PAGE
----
The next day James and Kevin went off to the same lake they had shot the moose in, to see if a satellite bull was hanging around the cow. Dave, Jeff and I went up high to look for caribou and in spite of my tender age I was able to climb up to about 5,000 ft ASL and saunter around and in spite of not finding Caribou the views of the Rockies almost 100 miles to the east, were well worth the climb
The following day some other hunter's came into camp and one said he would see me at the gun show at the end of the month. It was then that I realized it was my friend Bill who had spearheaded the Canadian Military Sniper program. I knew he hunted in British Columbia every fall but didn't expect to see him on the Stikine Plateau. Tongue   How cool is that? Cool

James, a new hunter was missing his family as was Jeff and now that they had meat, they wanted to go home. Dave was there to support his son, but Kevin and I wanted to stay. In the end due to the inexperience in wilderness travel of the other three, Kevin and I opted to stick together as a group and we all drove home together, delivering about 1100 pounds of meat to our butcher.

 We had a lot of gear so I can't list it all but I will mention a few items.
My woods three star down bag was extremey warm but I could detect the smell of cat pee every now and then but it wasn't until I got home and disconnected the liner from the bag that I learned that our cat who went a little bonkers toward the end of hr life, had indeed peed on my sleeping bag. Dodgy  Three washings fixed it, but no more cats for us, they be crazy!!!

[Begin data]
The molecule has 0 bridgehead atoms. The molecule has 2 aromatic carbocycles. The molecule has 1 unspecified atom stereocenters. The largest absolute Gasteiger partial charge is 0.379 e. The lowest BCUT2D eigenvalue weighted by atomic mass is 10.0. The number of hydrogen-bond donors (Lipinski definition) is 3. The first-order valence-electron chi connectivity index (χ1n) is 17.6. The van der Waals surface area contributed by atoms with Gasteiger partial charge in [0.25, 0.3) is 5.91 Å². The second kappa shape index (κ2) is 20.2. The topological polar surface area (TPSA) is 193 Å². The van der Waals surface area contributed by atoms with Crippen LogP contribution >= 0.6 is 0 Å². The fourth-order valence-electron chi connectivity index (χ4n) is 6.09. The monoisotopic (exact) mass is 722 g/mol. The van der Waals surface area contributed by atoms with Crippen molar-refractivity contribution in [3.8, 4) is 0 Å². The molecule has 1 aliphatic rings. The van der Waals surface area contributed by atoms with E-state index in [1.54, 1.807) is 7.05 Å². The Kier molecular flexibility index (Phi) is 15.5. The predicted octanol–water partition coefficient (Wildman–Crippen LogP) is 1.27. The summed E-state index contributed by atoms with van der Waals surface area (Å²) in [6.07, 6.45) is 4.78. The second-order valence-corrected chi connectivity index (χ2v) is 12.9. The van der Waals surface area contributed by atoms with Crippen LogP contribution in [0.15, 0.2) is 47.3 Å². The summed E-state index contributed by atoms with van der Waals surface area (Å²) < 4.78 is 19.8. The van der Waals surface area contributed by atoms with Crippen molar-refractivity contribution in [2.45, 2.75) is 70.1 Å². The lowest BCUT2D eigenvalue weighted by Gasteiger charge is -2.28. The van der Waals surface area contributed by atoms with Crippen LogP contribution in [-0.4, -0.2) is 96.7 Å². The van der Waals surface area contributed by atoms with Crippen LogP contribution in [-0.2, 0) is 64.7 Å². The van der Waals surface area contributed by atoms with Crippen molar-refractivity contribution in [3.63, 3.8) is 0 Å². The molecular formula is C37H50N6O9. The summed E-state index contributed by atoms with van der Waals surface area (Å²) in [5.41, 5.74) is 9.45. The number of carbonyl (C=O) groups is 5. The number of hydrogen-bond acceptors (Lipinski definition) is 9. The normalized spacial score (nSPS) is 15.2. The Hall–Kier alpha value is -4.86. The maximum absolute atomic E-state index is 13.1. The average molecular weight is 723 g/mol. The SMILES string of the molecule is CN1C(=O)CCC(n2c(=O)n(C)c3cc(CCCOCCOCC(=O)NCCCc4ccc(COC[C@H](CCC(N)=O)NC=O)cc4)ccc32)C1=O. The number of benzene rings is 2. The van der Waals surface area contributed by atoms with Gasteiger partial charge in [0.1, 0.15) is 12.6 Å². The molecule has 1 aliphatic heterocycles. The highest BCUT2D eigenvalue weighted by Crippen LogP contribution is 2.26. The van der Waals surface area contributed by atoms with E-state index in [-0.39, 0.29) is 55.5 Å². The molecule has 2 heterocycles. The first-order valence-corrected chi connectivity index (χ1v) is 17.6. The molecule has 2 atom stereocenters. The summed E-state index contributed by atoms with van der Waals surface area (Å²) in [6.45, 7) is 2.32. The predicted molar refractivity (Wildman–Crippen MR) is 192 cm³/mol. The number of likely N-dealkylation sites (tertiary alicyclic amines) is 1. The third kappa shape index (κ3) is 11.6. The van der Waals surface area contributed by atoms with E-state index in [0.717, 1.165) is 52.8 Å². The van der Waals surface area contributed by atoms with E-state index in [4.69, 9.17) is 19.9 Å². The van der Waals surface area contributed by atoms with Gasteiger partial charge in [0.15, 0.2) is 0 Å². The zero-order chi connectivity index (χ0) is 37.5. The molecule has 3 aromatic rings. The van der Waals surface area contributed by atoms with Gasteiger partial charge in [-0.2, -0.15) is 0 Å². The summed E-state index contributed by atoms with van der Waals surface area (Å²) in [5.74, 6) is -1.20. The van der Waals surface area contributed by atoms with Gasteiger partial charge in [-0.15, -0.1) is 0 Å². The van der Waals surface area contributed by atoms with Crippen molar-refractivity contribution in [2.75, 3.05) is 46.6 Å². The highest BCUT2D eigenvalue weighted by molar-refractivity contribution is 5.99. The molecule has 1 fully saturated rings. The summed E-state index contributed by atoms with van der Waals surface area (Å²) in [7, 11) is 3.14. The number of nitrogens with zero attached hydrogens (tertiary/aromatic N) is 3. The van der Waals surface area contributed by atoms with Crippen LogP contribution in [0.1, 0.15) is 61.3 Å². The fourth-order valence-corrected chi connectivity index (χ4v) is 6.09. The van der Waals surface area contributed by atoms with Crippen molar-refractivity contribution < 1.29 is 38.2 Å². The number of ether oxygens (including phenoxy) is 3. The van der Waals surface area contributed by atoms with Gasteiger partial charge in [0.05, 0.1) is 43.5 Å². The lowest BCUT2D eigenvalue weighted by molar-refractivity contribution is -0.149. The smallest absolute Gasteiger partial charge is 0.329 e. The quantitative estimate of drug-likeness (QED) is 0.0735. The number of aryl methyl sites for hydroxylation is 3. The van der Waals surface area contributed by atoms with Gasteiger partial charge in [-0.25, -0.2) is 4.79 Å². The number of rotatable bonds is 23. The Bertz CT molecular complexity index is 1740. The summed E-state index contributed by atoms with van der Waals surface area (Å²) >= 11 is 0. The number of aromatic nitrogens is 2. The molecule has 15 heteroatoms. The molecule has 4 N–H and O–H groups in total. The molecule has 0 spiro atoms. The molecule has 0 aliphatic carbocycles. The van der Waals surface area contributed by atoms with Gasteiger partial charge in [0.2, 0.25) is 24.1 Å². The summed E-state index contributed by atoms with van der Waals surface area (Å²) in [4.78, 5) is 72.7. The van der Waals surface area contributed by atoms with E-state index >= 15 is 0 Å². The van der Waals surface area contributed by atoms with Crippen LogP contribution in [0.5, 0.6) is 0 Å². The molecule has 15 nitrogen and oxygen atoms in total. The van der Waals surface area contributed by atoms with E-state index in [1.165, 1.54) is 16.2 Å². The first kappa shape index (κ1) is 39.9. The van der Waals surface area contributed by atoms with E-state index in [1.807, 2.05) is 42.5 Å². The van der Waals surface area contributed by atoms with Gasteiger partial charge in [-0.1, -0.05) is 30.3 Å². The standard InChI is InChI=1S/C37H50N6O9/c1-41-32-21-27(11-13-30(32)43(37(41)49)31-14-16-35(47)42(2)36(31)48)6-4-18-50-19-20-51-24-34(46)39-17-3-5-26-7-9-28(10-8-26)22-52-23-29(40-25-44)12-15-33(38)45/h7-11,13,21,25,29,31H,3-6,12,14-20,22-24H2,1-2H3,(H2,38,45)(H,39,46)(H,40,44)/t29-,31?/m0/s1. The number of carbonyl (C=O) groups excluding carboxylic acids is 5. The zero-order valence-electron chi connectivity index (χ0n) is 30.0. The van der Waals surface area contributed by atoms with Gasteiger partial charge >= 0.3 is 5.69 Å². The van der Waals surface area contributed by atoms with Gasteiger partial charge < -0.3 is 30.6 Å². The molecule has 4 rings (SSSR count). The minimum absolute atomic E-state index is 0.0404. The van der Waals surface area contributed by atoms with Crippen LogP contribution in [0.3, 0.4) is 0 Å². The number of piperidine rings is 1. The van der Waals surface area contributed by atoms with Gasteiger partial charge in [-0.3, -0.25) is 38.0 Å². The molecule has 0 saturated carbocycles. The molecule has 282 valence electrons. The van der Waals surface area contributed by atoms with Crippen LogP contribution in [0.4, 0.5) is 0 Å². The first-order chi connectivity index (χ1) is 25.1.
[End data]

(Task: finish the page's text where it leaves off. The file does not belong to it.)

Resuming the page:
When sighting in our .338s, Kevin and I both opted to put muzzle breaks on to reduce felt recoil and although I did not shoot an animal this trip, the sighting in group was less than and inch at 100 yrds and it kicked like a .308.
My knives on this trip were a Tidicotte single blade lockblade and an antique Deweese pattern knife from Imperial Knives, which I picked up in St. Regis Montana when returning from the last EOTW gathering in Salmon ID...both worked very well
Three of the other guys used the replaceable blade knives and they seemed okay but hard to clean
Dave the non-hunter had a CRK&T M-16 which he used as well as a custom made utility hunter, which I did not see him use.
The tents were heated with wood stoves and kept so that the temperature was above freezing and the outside temperature was about -17o Cel at around 4 am when I took a pee and stoked the stove. In the mornings we opened the damper and it would get up to 70o in a few minutes. The clothes on clotheslines above the stove would always dry overnight.
My clothing was a combination of KIUI, Cabellas and Columbia and it all worked well. There was no real odor retention even though I only had one shower after the moose was quartered. But I used baby wipes to was my pits, groin and butt area every day.
The Area we were hunting was accessible by vehicle but quite remote. It was 450 Km from the paved road, no cel service and medical was almost a day away. Not a place for the average city fellow. The Country is spectacular and even though I have been several times I do not get tired of it. Natives are friendly but are becoming more involved with contacting hunters and have a Resources Manager, who is non-Native but has a PHD in resource Management. He recorded and contacted all persons hunting in the area and ensured they were registered with the band office.
Hope this gives some idea of the pleasures of a remote wilderness hunt and is of use to y'all

Hopefully the S won't HTF and I pray every day that it won't. It would not be fun.

I have a high art..I wound with cruelty, all who wound me...Archillocus; 650 B.C.
(10-14-2018, 12:36 AM)Grizzly Dave Wrote: Hope this gives some idea of the pleasures of a remote wilderness hunt and is of use to y'all


It did, I'm green with envy Dodgy

..........but thanks Dave, great report Smile